William is extraordinary and continues to surprise us every day.

Posted in Reference

Welcome to… Holland

By Emily Perl Kingsley, 1987.  All rights reserved.

I am often asked to describe the experience of raising a child with a disability – to try to help people who have not shared that unique experience to understand it, to imagine how it would feel. It’s like this……

When you’re going to have a baby, it’s like planning a fabulous vacation trip – to Italy. You buy a bunch of guide books and make your wonderful plans. The Coliseum. The Michelangelo David. The gondolas in Venice. You may learn some handy phrases in Italian. It’s all very exciting.

After months of eager anticipation, the day finally arrives. You pack your bags and off you go. Several hours later, the plane lands. The stewardess comes in and says, “Welcome to Holland.”

“Holland?!?” you say. “What do you mean Holland?? I signed up for Italy! I’m supposed to be in Italy. All my life I’ve dreamed of going to Italy.”

But there’s been a change in the flight plan. They’ve landed in Holland and there you must stay.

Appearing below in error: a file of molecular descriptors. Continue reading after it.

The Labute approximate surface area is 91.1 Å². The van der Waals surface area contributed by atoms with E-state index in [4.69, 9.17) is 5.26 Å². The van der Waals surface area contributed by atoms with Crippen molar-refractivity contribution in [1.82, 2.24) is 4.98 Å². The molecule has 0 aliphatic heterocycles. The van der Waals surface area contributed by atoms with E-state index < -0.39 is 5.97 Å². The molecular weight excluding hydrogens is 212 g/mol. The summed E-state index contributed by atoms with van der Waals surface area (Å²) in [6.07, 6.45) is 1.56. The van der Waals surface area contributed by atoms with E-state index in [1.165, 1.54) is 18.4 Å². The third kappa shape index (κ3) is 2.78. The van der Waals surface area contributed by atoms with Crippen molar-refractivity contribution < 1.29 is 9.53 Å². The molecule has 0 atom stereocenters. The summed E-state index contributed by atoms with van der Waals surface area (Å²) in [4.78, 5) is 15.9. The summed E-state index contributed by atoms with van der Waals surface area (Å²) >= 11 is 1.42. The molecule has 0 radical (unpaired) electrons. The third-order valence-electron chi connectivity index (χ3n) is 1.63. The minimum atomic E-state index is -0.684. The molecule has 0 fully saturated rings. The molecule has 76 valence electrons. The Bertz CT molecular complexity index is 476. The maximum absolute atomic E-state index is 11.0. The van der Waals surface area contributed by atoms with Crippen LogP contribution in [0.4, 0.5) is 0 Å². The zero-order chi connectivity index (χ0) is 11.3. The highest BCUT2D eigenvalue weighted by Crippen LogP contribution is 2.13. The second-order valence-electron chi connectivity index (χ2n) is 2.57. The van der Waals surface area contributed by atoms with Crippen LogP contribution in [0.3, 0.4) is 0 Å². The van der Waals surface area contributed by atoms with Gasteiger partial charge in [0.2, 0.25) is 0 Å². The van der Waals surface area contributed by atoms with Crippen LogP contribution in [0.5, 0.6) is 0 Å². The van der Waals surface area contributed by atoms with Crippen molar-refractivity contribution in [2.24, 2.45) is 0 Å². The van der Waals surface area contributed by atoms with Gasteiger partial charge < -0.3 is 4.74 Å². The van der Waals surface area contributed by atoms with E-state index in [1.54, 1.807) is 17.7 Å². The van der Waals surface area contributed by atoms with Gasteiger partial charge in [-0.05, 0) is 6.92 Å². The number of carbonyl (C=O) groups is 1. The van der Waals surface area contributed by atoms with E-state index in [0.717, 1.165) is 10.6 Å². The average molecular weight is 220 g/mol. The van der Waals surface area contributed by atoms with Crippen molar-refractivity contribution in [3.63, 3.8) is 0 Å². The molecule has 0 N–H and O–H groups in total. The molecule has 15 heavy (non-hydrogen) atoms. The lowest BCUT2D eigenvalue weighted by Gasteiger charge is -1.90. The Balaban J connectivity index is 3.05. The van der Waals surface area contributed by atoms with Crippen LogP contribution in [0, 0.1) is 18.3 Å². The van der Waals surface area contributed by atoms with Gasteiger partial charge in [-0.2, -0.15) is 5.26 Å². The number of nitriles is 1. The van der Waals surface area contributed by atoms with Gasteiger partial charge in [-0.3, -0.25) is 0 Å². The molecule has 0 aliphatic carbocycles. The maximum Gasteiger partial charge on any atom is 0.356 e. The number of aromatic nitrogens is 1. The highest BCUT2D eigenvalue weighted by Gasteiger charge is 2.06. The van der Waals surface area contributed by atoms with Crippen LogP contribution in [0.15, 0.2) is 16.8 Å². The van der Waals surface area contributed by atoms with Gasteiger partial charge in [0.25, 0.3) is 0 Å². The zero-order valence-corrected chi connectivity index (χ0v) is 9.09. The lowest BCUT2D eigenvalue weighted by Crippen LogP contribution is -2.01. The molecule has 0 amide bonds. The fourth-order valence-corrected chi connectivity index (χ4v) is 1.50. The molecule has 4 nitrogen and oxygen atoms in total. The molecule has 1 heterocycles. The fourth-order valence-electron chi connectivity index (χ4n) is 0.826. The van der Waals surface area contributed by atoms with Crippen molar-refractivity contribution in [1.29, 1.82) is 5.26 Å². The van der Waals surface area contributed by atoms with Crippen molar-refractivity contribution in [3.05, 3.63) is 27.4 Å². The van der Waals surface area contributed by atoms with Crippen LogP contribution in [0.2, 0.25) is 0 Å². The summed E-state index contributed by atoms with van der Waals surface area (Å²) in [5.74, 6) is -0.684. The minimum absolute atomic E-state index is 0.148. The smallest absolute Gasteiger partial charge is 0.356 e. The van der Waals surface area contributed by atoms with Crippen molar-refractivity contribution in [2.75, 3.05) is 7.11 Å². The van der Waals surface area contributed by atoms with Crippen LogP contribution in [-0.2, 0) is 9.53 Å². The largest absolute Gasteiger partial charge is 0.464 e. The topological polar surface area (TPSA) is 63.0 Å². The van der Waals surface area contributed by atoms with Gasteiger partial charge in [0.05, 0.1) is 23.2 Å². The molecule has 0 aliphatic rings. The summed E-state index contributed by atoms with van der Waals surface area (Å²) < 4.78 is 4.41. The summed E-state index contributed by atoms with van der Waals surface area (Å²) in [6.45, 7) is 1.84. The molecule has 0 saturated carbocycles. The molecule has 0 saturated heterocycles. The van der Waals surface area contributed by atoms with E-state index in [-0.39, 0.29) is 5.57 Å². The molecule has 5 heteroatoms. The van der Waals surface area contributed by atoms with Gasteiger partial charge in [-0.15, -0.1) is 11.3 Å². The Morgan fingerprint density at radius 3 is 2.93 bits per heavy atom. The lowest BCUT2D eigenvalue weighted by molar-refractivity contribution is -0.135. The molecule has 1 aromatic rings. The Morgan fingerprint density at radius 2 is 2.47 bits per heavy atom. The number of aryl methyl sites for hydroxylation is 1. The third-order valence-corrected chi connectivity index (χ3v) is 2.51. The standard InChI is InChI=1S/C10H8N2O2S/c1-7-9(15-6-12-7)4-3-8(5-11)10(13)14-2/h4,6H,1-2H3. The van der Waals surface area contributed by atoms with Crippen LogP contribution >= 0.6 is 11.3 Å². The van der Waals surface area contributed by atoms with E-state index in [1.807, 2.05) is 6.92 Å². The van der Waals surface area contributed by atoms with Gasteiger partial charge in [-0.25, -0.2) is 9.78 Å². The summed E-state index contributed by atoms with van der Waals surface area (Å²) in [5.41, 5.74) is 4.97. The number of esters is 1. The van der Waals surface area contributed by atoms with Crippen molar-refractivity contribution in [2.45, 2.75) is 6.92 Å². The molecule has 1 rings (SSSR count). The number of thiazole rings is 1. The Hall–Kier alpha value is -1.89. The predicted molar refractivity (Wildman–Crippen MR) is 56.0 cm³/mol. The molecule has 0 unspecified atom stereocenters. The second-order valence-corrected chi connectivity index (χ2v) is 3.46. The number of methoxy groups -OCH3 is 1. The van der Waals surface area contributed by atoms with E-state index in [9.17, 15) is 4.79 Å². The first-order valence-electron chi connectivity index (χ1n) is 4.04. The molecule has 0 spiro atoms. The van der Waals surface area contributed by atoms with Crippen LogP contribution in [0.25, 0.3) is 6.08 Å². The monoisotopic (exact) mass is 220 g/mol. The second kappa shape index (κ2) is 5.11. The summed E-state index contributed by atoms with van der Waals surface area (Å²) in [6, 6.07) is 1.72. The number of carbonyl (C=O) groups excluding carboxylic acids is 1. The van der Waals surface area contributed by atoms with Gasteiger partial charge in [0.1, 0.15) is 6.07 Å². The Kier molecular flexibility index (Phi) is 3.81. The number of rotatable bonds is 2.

The important thing is that they haven’t taken you to a horrible, disgusting, filthy place, full of pestilence, famine and disease. It’s just a different place.

So you must go out and buy new guide books. And you must learn a whole new language. And you will meet a whole new group of people you would never have met.

It’s just a different place. It’s slower-paced than Italy, less flashy than Italy. But after you’ve been there for a while and you catch your breath, you look around…. and you begin to notice that Holland has windmills….and Holland has tulips. Holland even has Rembrandts.

But everyone you know is busy coming and going from Italy… and they’re all bragging about what a wonderful time they had there. And for the rest of your life, you will say “Yes, that’s where I was supposed to go. That’s what I had planned.”

And the pain of that will never, ever, ever, ever go away…because the loss of that dream is a very very significant loss. But…if you spend your life mourning the fact that you didn’t get to Italy, you may never be free to enjoy the very special, the very lovely things … about Holland.